Depression is a mental health illness that affects a great number of people. In fact, major depressive disorder (MDD) is a leading cause of major depressive disorder for people ages 15 to 44.3 in the U.S., according to the Anxiety and Depression Association of America. More than 16 million over the age of 18 are affected by it. Also, the organization says that roughly 3 million people are affected by persistent depressive disorder (formerly called dysthymia). It is a form of depression that lasts for at least two years.
Various prescription medications treat the symptoms of depression. Antidepressants are the primary type of medication that is often prescribed. Adderall is not an antidepressant but a medication that might help people struggling with depression.
You might be wondering how effective Adderall would be in treating your depression symptoms. Keep reading to find out.
Depression: What You Should Know
Depression, sometimes diagnosed as MDD or clinical depression, is a fairly common and serious mood disorder. Its symptoms affect how you think, feel, and deal with everyday activities, like going to school or work. Diagnosis requires that your symptoms must be present for at least two weeks.
The National Institute on Mental Health (NIMH) shares that there are several different types of depression:
Persistent depressive disorder (PDD): This is a depressed mood that lasts for at least two years. An individual who is diagnosed with PDD will have episodes of major depression coupled with periods of less severe symptoms, but the symptoms last for two years.
Postpartum depression: Some people may call this the “baby blues,” but it is much more serious than that. Individuals who suffer from postpartum depression have full-blown depression during pregnancy or after delivery. They will experience extreme sadness, anxiety, and exhaustion that come with depression, making it very difficult to care for the newborn and normal household activities.
Seasonal Affective Disorder (SAD): SAD is a type of depression that comes on during the winter months when there is less sunlight. Generally, SAD lifts in the spring when there is more sunlight. People who have SAD will likely withdraw from social activities, sleep more, and gain weight. SAD can come back every year when the seasons change.
Symptoms of Depression
Depression symptoms and signs may last most of the day, almost every day, and stick around for at least two weeks. These are:
- Persistent feelings of feeling sad, having an “empty mood,” or feeling anxious
- Feeling pessimistic or hopeless
- Decreased energy or fatigue
- Feeling irritable
- Feeling worthless, helpless, or guilt
- Moving or talking slowly
- Trouble sleeping, waking too early or oversleeping
- Loss of interest in activities that were once joyful
- Difficulty remembering, concentrating, or making decisions
- Appetite and weight changes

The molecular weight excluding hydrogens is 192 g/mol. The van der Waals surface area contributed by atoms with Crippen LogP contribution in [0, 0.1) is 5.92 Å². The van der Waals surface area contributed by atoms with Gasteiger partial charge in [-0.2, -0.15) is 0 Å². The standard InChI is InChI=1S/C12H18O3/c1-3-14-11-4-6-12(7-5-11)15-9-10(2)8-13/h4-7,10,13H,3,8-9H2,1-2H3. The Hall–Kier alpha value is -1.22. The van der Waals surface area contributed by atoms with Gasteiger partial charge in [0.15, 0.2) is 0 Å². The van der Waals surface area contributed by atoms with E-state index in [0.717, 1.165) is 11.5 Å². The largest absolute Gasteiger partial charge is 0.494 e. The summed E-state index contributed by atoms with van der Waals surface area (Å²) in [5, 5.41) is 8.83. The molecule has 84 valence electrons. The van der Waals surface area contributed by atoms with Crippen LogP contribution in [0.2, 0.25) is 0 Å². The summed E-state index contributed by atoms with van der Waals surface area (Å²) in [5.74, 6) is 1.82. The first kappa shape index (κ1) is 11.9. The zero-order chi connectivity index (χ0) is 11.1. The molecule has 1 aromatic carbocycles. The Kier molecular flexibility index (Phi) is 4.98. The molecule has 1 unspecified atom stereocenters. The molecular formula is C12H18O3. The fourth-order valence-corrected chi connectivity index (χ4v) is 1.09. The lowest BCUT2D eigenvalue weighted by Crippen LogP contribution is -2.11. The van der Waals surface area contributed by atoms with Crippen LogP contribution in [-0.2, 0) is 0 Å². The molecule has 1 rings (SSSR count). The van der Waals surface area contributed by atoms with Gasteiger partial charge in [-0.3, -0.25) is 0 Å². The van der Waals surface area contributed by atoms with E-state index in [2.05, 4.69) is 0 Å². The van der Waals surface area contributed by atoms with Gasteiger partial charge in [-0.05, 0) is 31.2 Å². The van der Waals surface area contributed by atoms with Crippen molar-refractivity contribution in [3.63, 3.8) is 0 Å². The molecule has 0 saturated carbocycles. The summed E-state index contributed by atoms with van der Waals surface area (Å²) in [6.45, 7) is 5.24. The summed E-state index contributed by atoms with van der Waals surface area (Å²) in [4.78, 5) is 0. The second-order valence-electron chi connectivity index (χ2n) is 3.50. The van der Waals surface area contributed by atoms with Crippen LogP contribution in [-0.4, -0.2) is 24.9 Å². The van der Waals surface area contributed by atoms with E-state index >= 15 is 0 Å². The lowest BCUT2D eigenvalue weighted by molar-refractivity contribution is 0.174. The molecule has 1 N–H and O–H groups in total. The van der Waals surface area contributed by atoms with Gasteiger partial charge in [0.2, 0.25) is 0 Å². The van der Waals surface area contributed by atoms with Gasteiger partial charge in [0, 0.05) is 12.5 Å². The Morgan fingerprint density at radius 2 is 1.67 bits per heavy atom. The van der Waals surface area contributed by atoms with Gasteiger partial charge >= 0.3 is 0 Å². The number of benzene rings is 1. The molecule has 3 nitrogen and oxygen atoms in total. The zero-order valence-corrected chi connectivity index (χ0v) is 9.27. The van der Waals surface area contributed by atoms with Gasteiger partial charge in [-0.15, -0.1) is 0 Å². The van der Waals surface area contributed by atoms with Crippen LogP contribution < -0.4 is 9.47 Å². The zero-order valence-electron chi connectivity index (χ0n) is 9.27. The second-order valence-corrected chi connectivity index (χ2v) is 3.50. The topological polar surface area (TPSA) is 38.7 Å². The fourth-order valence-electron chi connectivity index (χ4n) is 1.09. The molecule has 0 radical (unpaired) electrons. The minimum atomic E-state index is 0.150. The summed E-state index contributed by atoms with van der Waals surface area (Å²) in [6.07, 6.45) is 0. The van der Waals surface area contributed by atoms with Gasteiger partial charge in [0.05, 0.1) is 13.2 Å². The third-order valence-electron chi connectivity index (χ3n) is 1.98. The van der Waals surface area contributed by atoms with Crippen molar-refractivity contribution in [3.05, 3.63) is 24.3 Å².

- Suicide ideation or suicide attempts
- Random aches, pains, headaches, digestive issues, or cramps with no physical cause
People with depression may experience some of these symptoms or all of them. Each person experiences depression differently. Diagnosis for one or the other type of depression depends on the length of time and severity of the symptoms.
Depression can affect anyone at any age. Some risk factors that could produce the onset of depression are:
- A family or personal history of depression
- Major life changes, stress, or trauma
- Specific physical illnesses and medications
Because depression affects us all differently, there is no one perfect treatment for it. So how will you know what medication is the most effective one to use?
Medication for Depression
Antidepressants are the most common medications for depression. At first, the antidepressant you take might ease depression symptoms. It may also cause some side effects that are undesirable to you. A good way to determine which medication works best for you is to try what is prescribed and report to your doctor how it is working and if its side effects are manageable.
It is wise to be open and honest with your doctor about all of your symptoms, physical ailments, and overall lifestyle so that he or she can determine which drug might be the best choice.
Some medication options are:
Selective serotonin reuptake inhibitors (SSRIs): SSRIs cause fewer side effects and are better in higher doses than other antidepressants. Some examples of SSRIs are Paxil, Zoloft, Celexa, and Lexapro.
Serotonin and norepinephrine reuptake inhibitors (SNRIs): SNRIs are also commonly prescribed. Some examples include Cymbalta, Effexor XR, Pristiq, and Fetzima.
Atypical Depressants: Medications in this group are sometimes prescribed. Some of them are Remeron, Wellbutrin SR and XL, and bupropion. Bupropion is not known to cause sexual side effects, such as SSRIs and SNRIs.
Monoamine oxidase inhibitors (MAOIs): MAOIs are usually prescribed when the others do not work. They are associated with serious side effects and can react badly with certain foods, like pickles, cheeses, and wines. Examples of an MAOI are Parnate, Nardil, and Emsam.
Other medications: Your doctor may prescribe two different antidepressants to help alleviate your depression symptoms.
What About Adderall for Depression?
Maybe you have read that Adderall can help ease some of your depression symptoms. You might have even heard that it can be effective in treating depression. We are going to explore that in this section.
Adderall is composed of two central nervous system (CNS) stimulants, dextroamphetamine and amphetamine. When these two ingredients reach the brain, they act like the naturally occurring neurotransmitters dopamine, epinephrine (adrenaline), and norepinephrine.
Dopamine is widely known as the “reward” neurotransmitter. Adderall can sometimes cause a feeling of euphoria from the effects the drug has on the brain’s dopamine. It can also help the brain from being distracted. Epinephrine is tasked with ramping the body up into fight-or-flight mode. It triggers alertness, focus, and clarity. Norepinephrine helps increase focus.
Can Adderall Cause Depression?